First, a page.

Empress Car Company (Abertillery) Ltd v National Rivers Authority

JurisdictionEngland & Wales
CourtHouse of Lords
JudgeLORD BROWNE-WILKINSON,LORD LLOYD OF BERWICK,LORD NOLAN,LORD HOFFMANN,LORD CLYDE
Judgment Date05 February 1998
Judgment citation (vLex)[1998] UKHL J0205-1
Date05 February 1998

[1998] UKHL J0205-1

HOUSE OF LORDS

Lord Browne-Wilkinson

Lord Lloyd of Berwick

Lord Nolan

Lord Hoffmann

Lord Clyde

Empress Car Company (Abertillery) LTD.
(Appellants)
and
National Rivers Authority
(Respondents)
LORD BROWNE-WILKINSON

My Lords,

1

I have had the advantage of reading in draft the speech prepared by my noble and learned friend, Lord Hoffmann. For the reasons he gives I would dismiss the appeal.

LORD LLOYD OF BERWICK

My Lords,

2

I have had the advantage of reading in draft the speech prepared by my noble and learned friend, Lord Hoffmann. For the reasons he gives I too would dismiss this appeal.

LORD NOLAN

My Lords,

3

I have had the advantage of reading a draft of the speech of my noble and learned friend Lord Hoffmann. For the reasons he has given, I too would dismiss this appeal.

LORD HOFFMANN

My Lords,

4

Empress Car Company (Abertillery) Ltd. ("the company") was convicted at the Crown Court sitting at Newport, Gwent (His Honour Judge Crowther Q.C. and two justices) of "causing poisonous, noxious or polluting matter or sold waste to enter controlled waters" contrary to section 85(1) of the Water Resources Act 1991. "Controlled waters" are defined in section 104(1)(c) and (3) to include any river and in this case were the waters of the River Ebbw Fach, which ran close by the company's premises in Abertillery. A large quantity of diesel oil had escaped from a tank into the river in circumstances which I shall shortly describe. Section 85(1) reads as follows:

"A person contravenes this section if he causes or knowingly permits any poisonous, noxious or polluting matter or any solid waste matter to enter any controlled waters."

5

The company was originally convicted by the Tredegar justices and appealed to the Crown Court. Its appeal from the Crown Court to the Divisional Court by way of case stated was also dismissed. It now appeals to your Lordships' House. The facts as found in the case stated may be summarised as follows. The company maintained a diesel tank in a yard which was drained directly into the river. The tank was surrounded by a bund to contain spillage, but the company had overridden this protection by fixing an extension pipe to the outlet of the tank so as to connect it to a drum standing outside the bund. It appears to have been more convenient to draw oil from the drum than directly from the tank. The outlet from the tank was governed by a tap which had no lock. On 20 March 1995 the tap was opened by a person unknown and the entire contents of the tank ran into the drum, overflowed into the yard and passed down the drain into the river.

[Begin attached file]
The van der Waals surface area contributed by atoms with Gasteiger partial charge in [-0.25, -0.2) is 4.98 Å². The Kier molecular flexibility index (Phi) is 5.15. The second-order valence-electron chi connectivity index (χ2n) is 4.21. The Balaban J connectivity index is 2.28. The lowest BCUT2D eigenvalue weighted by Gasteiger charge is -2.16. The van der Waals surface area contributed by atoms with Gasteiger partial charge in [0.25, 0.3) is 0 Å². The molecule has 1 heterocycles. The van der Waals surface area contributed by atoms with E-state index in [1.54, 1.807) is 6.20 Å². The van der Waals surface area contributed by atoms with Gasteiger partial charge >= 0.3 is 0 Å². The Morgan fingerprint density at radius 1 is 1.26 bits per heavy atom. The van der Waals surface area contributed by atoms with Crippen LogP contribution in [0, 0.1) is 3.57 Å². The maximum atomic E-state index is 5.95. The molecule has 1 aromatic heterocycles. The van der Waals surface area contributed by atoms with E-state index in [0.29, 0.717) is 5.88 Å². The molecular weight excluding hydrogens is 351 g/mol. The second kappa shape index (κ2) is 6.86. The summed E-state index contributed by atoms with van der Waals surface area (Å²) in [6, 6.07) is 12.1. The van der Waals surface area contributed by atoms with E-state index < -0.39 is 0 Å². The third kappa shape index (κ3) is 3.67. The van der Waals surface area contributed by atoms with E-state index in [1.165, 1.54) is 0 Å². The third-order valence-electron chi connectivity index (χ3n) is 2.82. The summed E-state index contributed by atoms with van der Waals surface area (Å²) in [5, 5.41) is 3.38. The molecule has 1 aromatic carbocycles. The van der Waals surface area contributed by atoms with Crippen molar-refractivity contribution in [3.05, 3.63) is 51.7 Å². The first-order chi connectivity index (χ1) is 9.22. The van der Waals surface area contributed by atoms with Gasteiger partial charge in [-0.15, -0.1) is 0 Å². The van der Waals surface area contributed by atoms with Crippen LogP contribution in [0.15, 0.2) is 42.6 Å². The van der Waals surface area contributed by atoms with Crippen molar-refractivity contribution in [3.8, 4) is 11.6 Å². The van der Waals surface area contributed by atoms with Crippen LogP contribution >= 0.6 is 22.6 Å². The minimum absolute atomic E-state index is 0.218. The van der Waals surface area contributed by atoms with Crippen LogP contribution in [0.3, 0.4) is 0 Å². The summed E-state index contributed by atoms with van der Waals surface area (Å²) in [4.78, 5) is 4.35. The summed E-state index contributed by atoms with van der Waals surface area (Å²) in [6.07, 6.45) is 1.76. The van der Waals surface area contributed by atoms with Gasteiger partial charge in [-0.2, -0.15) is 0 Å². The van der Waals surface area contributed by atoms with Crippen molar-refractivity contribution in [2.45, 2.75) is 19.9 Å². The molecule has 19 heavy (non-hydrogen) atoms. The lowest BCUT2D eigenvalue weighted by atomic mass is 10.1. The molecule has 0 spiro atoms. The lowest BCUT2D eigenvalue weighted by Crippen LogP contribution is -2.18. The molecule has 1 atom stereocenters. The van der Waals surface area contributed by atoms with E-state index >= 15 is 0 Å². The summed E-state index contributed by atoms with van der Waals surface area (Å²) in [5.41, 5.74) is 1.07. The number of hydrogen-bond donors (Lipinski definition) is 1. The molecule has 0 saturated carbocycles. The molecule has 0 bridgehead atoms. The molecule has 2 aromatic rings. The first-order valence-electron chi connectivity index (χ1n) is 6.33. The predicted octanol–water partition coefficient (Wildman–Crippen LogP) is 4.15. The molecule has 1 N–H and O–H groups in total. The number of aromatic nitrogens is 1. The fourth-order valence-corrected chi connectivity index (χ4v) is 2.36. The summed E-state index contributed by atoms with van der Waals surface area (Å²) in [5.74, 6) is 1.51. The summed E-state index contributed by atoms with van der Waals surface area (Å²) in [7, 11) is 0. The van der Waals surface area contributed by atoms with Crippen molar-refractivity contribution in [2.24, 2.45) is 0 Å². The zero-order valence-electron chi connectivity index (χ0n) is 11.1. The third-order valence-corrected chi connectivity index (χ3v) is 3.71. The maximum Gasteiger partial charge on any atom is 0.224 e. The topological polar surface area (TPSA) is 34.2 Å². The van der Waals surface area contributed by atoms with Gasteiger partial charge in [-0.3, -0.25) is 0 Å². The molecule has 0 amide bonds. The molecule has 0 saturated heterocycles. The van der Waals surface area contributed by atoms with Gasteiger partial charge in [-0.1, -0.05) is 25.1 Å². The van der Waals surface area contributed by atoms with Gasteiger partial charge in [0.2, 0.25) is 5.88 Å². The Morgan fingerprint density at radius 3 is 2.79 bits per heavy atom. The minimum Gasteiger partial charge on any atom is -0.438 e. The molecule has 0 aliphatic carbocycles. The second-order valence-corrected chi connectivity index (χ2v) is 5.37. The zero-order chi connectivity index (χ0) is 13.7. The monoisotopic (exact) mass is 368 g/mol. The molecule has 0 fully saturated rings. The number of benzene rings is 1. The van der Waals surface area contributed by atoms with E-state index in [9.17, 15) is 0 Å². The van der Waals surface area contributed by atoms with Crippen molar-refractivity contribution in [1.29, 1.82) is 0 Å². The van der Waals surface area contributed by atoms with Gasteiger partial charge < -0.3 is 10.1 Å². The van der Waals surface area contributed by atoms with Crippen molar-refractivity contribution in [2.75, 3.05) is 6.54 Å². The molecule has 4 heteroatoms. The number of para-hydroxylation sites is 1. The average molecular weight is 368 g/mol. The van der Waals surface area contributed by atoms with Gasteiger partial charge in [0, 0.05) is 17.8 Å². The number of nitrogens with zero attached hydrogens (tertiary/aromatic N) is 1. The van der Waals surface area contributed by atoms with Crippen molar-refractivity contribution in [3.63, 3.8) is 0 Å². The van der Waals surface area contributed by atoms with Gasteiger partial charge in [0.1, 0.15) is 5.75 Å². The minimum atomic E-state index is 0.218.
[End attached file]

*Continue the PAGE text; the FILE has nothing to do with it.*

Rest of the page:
6

The Crown Court found that there was a history of local opposition to the company's business. The tap might have been turned on by a malicious intruder, an aggrieved visitor or an upset local person. The incident coincided with a public inquiry about a disputed footpath which was to be held on the following day. But the court made no finding as to the identity of the person who turned on the tap. The evidence was consistent with it having been an employee or a stranger. The court held that it did not matter because on either view the company had "caused" the oil to enter the river. In the case stated, the court gave the following reasons:

"8.… The appellant had brought the oil onto the site and put it in a tank with wholly inadequate arrangements for withdrawal–outside the bund. We had regard to the nature and position of the bund, the inability of the tap to be locked and the inadequacy of the bund to contain overflow in the circumstances which happened, whether they were deliberate or negligent or careless.

"9. The appellant should have foreseen that interference with their plant and equipment was an ever-present possibility, and they failed to take the simple precaution of putting on a proper lock and a proper bund and this was a significant cause of the escape even if the major cause was third party interference."

7

The company's case before the Divisional Court was that if the evidence was consistent with the tap having been opened by a stranger, it should have been acquitted. The escape would have been caused by the stranger and not the company. The Divisional Court disagreed, saying that although it would be true to say that the escape had been caused by the stranger, it was open to the Crown Court to find that it had also been caused by the company. But they said that the authorities on the subject were not easy to reconcile and certified the following question of general public importance:

"Whether a person can be convicted of an offence under section 85(1) of the Water Resources Act 1991 of causing polluting matter to enter controlled waters if it is proved that -